Greeting to all. It is time from another one of these photo diary things. I hope you enjoy your visit here.
The Hawaiian Monk Seal is a highly endangered animal with a population estimated at less than 1,200 and decreasing by approximately 4% per year. Counterintuitively their population is actually increasing in the main Hawaiian Islands but collapsing in the remote Northwestern islands under the protection of the Papahānaumokuākea Marine National Monument.
Reasons for their population decline in the NW islands include high infant mortality due to predation by sharks, and entanglement in marine debris, but the main factor seems to be simple starvation of pups due to poorly understood causes. Possibilities include competition from the abundance of large apex predators, including large jacks and sharks, and changes in ocean productivity.
Recent management proposals include relocating some pups from the Northwest Islands to the Main Hawaiian Islands where survival rates are higher. This proposal is facing opposition including from some in the native Hawaiian community, usually fishermen. There is a wide range of opinion about monk seals in the Hawaiian community as documented in THIS report.
While some consider them welcome and natural parts of the Hawaiian environment, some native people consider the seals invasive, akin to the pesty mongoose, because mention of the seals is rare, if not absent in Hawaiian lore. Scientists consider it likely that after Polynesians arrived in the main islands the seals were eradicated by hunting by the Polynesians and harassment by their dogs. In the 19th century intense hunting by newly arrived Europeans in the remote Northwest Islands nearly completed the task. In a sense the seals are new arrivals in the main islands after a six hundred or more year absence. Of course before that they had been here for as long as the main islands themselves have been in existance, several million years.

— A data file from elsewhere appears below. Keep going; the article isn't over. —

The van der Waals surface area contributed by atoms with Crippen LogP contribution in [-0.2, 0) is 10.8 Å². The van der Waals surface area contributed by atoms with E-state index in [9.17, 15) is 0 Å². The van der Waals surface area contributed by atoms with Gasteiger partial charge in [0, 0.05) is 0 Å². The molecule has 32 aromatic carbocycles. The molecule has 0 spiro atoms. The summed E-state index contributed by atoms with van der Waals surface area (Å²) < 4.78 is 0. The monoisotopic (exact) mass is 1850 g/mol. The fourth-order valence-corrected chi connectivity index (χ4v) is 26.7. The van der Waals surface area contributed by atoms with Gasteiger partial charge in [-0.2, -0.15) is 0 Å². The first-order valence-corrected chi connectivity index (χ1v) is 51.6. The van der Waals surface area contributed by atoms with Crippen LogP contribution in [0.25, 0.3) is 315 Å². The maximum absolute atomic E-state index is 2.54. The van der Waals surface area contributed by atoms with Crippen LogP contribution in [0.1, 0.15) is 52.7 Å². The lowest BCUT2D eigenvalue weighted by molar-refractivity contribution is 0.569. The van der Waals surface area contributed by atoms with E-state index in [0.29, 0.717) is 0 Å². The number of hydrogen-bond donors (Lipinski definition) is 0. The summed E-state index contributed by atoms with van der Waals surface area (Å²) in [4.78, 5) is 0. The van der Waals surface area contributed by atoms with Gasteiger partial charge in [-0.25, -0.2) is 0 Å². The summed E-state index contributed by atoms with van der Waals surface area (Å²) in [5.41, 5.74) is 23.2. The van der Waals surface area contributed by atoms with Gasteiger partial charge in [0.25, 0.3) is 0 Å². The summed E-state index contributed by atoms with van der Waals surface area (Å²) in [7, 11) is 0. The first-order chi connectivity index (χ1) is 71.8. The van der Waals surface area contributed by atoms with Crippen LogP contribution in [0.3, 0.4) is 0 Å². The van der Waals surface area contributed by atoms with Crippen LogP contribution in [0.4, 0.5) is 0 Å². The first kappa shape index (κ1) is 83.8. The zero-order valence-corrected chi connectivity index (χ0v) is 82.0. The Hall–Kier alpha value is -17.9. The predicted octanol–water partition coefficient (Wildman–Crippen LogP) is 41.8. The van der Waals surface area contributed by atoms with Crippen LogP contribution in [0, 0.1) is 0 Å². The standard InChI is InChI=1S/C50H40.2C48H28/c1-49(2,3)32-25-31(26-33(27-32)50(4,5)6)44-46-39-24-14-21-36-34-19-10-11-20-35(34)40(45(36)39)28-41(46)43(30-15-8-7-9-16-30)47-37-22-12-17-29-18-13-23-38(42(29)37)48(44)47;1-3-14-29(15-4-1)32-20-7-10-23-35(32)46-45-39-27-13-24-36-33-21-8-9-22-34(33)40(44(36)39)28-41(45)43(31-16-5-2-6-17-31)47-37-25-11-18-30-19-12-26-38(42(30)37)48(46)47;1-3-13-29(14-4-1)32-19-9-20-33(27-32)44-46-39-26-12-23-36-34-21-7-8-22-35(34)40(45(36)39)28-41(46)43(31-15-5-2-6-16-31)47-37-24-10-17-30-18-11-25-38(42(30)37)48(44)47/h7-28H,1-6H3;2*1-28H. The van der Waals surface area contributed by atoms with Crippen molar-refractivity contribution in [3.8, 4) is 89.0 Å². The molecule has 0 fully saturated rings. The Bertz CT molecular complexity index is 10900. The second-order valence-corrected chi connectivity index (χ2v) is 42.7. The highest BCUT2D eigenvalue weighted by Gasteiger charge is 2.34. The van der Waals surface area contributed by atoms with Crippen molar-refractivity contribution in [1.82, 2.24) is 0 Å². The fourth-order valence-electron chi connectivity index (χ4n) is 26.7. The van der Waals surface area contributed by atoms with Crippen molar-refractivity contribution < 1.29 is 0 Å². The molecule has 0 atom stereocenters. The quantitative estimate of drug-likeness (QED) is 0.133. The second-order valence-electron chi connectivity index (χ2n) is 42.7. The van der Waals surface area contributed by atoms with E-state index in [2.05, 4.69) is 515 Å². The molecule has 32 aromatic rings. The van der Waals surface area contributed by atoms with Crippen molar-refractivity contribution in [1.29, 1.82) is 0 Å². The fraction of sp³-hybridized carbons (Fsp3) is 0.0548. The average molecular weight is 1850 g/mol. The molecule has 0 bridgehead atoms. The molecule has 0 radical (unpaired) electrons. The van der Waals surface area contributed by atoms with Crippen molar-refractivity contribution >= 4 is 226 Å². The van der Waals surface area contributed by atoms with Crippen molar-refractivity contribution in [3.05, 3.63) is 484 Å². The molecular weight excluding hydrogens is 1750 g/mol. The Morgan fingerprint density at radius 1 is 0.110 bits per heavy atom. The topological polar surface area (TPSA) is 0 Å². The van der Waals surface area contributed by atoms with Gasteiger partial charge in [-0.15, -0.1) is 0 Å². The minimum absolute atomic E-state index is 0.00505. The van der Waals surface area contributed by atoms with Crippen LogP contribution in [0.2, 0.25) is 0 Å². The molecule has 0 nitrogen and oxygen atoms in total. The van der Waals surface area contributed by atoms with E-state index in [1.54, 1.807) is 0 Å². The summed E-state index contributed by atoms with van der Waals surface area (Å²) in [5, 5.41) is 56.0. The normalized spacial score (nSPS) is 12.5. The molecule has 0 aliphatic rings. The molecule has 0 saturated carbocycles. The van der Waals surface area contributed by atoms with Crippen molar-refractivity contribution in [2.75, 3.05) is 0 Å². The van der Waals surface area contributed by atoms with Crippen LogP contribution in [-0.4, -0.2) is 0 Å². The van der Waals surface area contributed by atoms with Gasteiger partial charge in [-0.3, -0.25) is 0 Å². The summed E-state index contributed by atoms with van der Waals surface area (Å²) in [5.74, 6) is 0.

I was lucky enough to dive with these amazing creatures on a trip to the waters off of Ni'ihau, a privately owned island southwest of Kauai.
Female monk seals are larger than makes and can reach eight feet long and 600 pounds. Dainty they ain't.
And now on to a variety of other photos:
As you see here living black coral is not black. The name comes from the polished "skeleton" of the coral branches. Black coral is the "state gem" of Hawaii but the state is not adequately protecting this disappearing resource. Any black coral with a base diameter over 3/4" can be taken. Ni'ihau is the only place I have seen any black coral at diving depths. This photo of a small colony was taken at 110 feet.
Na Pali Coast, Kauai
As with most of the giant sea cliff in Hawaii this is the remnant of a monsterous landslide. These large volcanic islands are not stable and a normal part of their evolution are these collapses where huge volumes of rocks slide off into the ocean. Fortunately they only happen about every 250,000 years.
The end of August saw the biggest south swell Hawaii has seen in at least a decade. Here are some shots of the big surf. (Of course the surf gets far larger on the north shore in the winter but this is big for "town".
A couple more from the wreck dive known as the Mahi:
And I will leave you with a Moonrise over the Mokuluas.
Everyone have a great evening and please be good humans! Aloha